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Mite serine protease activates protease-activated receptor-2 and induces cytokine release in human keratinocytes


Toshiro Takai
Atopy (Allergy) Research Center
Juntendo University School of Medicine
2-1-1 Hongo, Bunkyo-ku
Tokyo 113-8421


Background:  House dust mites produce serine and cysteine proteases. Mite-derived proteases have been suggested to be involved in the pathogenesis of allergies; however, whether mite-derived serine protease activity can stimulate keratinocytes remains unknown.

Methods:  We examined the activation of primary human keratinocytes by serine protease-rich extract of whole mite culture and compared with that by recombinant group 1 allergens (rDer f 1 and rDer p 1), which exclusively exhibit cysteine protease activity.

Results:  Protease activity of whole mite culture extract (WCE), rDer f 1 and rDer p 1 induced the release of IL-8 and granulocyte-macrophage colony-stimulating factor. Protease activity of WCEs induced a significant upregulation of their mRNA expression but rDer f 1 had much less effect. Protease activity of the WCE stimulated intracellular Ca2+ mobilization but rDer f 1 and rDer p 1 did not. The mobilization induced by agonists for the human protease-activated receptor (PAR)-2, an agonist peptide or trypsin, was diminished by pre-incubation of keratinocytes with WCE. rDer f 1 inefficiently cleaved a synthetic N-terminal peptide of PAR-2 at different sites from trypsin, but the resultant peptides did not stimulate the release of interleukin-8.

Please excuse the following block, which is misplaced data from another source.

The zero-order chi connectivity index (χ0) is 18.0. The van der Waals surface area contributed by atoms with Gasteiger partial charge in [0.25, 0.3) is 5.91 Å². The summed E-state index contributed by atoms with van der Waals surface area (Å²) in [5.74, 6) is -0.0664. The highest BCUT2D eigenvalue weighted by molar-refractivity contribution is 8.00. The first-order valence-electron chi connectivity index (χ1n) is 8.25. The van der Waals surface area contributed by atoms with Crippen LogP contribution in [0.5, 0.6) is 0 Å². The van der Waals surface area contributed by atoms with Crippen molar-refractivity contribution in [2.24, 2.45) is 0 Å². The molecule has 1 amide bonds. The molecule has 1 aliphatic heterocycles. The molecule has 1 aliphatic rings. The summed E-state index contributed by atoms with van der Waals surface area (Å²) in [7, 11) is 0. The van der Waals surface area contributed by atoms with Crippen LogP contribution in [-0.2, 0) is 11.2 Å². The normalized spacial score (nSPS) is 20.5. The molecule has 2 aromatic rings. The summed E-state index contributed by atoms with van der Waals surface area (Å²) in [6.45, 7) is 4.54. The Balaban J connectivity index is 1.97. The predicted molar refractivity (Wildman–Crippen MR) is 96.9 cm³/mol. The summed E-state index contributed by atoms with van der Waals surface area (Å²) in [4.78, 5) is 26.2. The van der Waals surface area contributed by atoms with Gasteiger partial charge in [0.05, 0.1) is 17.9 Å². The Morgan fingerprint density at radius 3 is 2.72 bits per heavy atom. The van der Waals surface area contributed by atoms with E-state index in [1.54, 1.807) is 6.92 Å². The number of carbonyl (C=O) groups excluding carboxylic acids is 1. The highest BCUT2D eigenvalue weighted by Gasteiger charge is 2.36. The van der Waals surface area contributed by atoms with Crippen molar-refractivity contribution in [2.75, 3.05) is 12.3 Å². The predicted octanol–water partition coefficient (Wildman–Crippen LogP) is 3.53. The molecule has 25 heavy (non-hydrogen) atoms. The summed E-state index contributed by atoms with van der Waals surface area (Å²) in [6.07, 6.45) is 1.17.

Conclusions:  The results suggest that mite-derived serine protease activity may contribute to the pathogenesis of atopic dermatitis by activating keratinocytes via PAR-2 activation but cysteine protease activity of Der f 1 and Der p 1 acts via another mechanism.